Tomorrow, the largest format article I’ve ever had my design work printed on to will be hung outside one of my city’s loveliest buildings. Lubaina Himid’s Meticulous Observations and Naming the Money exhibition is on now at Liverpool’s Walker Art Gallery until 18 March 2018 and my hard to miss hangings, inside and out will welcome people into the building.
As the graphic designer for this exhibition, my role was to use the artist’s work in creative ways across a wide range of media, from leaflets and posters to advertising and the massive banner that will be hung between two of the huge Corinthian pillars at the front of the gallery. Lubaina’s colourful images were a joy to work with and I sampled the key hues from the works to create the show’s corporate logotype.
Her works tell an interesting story and are unusually plotted throughout the esteemed building in various locations. The full installation Naming the Money was originally gifted by the artist to the International Slavery Museum and addresses how Europe’s wealthy classes spent their money and flaunted their power in the 18th and 19th centuries using enslaved African men and women. The figures, each with their own profession and life-story, demonstrate how enslavement was disguised and glamorised. As well as her own work, Lubaina has also selected works to display by other women artists, and these occupy one room within the gallery. At the centre of this display is her 1987 series of watercolour drawings, ‘Scenes from the life of Toussaint L’Overture’, about the former slave who led the Haitian revolution.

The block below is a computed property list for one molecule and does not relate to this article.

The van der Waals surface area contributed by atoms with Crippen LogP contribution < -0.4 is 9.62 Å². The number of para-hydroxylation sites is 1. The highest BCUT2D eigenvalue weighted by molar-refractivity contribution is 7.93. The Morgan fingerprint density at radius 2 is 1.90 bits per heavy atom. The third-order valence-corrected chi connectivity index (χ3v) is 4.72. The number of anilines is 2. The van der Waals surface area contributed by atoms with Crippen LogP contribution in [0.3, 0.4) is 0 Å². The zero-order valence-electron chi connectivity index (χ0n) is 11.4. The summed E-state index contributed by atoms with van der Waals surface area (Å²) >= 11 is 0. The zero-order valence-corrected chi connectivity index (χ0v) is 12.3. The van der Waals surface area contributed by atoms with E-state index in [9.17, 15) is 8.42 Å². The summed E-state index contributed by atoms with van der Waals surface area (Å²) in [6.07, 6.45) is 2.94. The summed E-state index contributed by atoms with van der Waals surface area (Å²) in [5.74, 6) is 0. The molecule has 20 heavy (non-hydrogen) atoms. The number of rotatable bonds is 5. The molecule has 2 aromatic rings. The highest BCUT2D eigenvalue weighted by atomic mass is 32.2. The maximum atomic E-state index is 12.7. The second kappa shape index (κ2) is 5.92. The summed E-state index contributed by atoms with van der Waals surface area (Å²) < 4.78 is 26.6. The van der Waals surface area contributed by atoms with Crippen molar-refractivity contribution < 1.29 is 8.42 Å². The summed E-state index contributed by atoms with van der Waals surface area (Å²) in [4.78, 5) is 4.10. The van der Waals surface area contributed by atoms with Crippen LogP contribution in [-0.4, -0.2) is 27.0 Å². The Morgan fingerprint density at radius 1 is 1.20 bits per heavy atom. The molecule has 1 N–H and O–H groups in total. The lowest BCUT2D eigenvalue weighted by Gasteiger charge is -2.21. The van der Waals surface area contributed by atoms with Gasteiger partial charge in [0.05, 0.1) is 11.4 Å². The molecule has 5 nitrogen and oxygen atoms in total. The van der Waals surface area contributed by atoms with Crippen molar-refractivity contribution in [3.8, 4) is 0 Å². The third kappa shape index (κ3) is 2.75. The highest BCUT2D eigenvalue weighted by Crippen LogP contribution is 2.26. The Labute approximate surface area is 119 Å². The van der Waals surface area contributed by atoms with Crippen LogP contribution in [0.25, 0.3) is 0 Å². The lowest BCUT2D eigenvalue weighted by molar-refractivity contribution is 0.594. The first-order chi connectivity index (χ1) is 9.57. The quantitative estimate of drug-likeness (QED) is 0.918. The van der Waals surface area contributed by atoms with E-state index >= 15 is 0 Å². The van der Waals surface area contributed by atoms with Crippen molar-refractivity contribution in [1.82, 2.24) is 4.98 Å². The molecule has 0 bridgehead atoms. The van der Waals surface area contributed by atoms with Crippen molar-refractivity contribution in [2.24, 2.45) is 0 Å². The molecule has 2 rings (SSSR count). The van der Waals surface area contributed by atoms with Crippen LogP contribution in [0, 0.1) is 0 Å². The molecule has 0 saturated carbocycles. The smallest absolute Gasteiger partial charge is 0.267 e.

I have visited the Walker Art Gallery for as long as I can remember, it is a place I cherish. For such a foreboding and austere building, full of wonderful art treasures dating back hundreds of years, it always manages to feel welcoming. It houses one of the largest art collections in England, outside London. It is promoted as “the National Gallery of the North” because it is not a local or regional gallery but is part of the national museums and galleries administered directly from central Government funds. It does a great job of mixing up traditional fine art and sculpture with more contemporary works and Lubaina Himid’s art is another good example of this.
I’ve always felt that this is a gallery that dares to be different and this is also demonstrated every couple of years when it hosts the wonderfully eclectic John Moores Painting Prize, something it has done since 1957 and is an art highlight for me. I’ve entered pieces myself a couple of times, but the less said about that the better – if you’re interested, there’s a blog entry about one of my failed entries HERE.
Thankfully I feel confident that the design work I created for this latest show at the gallery was more successful than my attempts at getting selected for the John Moores Painting Prize. I’m a graphic designer, not an artist and I know just where I excel. Stick to what you’re good at…